Which Social Media Platform Is Most Appropriate For Your Business?

We've all heard of Facebook, Twitter, Instagram, and other successful social media platforms, but isn't this a bit of a minefield when you are trying to run a successful restaurant business? No restaurant owner, chef nor front of house manager goes into the hospitality industry in order to produce a great social media following. Indeed if you are a chef proprietor or a front of house manager both working long hours, social media is often the last thing on your mind. You understand it's important but perhaps it's passed you by and either you don't fully understand how to get the best out of it, or you just don't have time time to address and participate in it. There's nothing wrong with that admission. Others of course just don't want to be on social media, whilst some are confused about which social media they should be using in order to benefit the business.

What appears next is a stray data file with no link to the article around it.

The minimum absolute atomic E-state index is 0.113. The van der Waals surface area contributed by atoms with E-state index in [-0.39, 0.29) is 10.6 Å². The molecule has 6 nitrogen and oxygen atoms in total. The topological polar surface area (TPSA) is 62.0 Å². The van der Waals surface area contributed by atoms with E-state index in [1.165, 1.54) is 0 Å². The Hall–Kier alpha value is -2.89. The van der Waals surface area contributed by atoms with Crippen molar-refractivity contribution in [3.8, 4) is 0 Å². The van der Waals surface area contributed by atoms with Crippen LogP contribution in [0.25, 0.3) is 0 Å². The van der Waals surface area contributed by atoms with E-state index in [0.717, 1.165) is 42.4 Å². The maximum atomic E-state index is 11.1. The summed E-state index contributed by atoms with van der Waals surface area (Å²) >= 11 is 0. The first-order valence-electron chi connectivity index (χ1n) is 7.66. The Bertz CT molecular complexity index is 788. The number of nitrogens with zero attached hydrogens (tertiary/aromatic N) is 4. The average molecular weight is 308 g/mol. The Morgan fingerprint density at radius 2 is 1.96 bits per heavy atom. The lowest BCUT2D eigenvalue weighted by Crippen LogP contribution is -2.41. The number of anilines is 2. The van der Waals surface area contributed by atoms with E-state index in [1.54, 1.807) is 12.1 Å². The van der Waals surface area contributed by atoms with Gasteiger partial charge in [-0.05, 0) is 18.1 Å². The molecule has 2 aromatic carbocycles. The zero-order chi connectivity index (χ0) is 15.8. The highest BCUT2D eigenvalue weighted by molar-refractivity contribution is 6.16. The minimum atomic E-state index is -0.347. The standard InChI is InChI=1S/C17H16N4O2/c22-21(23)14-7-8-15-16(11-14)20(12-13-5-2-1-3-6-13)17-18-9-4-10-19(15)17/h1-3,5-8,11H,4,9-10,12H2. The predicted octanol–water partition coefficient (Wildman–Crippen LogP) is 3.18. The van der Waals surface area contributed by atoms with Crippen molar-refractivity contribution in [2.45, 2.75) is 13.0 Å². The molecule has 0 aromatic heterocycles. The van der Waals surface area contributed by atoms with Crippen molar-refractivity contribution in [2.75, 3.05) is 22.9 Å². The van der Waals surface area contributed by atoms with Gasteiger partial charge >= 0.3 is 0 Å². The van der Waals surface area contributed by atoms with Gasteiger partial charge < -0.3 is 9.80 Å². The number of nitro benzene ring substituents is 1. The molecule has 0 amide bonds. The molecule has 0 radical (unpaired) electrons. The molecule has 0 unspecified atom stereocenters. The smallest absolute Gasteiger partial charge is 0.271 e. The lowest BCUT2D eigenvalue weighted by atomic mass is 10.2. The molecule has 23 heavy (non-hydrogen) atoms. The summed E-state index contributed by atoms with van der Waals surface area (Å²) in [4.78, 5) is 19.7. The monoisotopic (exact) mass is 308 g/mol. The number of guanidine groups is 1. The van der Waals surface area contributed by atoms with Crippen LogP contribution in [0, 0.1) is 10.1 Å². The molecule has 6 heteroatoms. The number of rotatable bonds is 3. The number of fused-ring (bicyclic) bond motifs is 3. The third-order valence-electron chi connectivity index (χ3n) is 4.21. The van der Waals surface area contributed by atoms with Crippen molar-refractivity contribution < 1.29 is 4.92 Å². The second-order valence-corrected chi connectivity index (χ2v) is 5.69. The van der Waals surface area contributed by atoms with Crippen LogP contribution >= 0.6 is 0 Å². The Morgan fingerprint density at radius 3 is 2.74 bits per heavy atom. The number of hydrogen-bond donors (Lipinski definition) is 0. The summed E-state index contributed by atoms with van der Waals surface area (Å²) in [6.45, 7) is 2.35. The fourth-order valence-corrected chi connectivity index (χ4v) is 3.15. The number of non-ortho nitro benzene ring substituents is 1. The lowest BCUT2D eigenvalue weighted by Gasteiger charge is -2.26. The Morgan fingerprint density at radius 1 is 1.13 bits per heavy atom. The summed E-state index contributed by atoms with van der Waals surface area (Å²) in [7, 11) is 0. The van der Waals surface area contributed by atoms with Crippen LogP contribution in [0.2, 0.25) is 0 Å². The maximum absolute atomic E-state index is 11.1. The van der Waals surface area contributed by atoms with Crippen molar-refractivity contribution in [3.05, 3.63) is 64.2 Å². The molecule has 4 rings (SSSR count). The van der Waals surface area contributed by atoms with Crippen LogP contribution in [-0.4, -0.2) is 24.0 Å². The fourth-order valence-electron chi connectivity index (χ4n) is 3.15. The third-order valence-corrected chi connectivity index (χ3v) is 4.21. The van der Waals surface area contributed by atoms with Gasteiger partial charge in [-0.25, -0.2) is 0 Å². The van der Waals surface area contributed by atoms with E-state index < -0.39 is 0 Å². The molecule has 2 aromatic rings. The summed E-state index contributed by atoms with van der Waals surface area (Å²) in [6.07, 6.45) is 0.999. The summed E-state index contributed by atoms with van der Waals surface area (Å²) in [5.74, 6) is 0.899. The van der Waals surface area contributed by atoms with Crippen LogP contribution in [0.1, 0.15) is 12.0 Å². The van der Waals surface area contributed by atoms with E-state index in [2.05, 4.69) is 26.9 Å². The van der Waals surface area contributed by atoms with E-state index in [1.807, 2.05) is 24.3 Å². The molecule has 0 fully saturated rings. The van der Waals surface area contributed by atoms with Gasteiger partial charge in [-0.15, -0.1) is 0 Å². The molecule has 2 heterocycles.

Much of the answer in terms of 'which social media platform to use' is determined by your typical customer demographics and your target market. I know of social media consultants who automatically say "Oh you have to have a presence on Instagram... it's THE platform for photos and everyone is using it!" Really? So a restaurant whose average client base and target market is say 45 years of age and upwards are on Instagram? Whilst Instagram IS indeed popular there has been a recent move by the youngsters towards the newly launched, interactive video platform TikTok.

Tapas Culture v Non-Tapas Culture

Ok, I accept that to you, the reader, I may be talking double Dutch, (especially if you are local to the South Wales area) but please bear with me, hang in there and open your mind to what I'm about to discuss.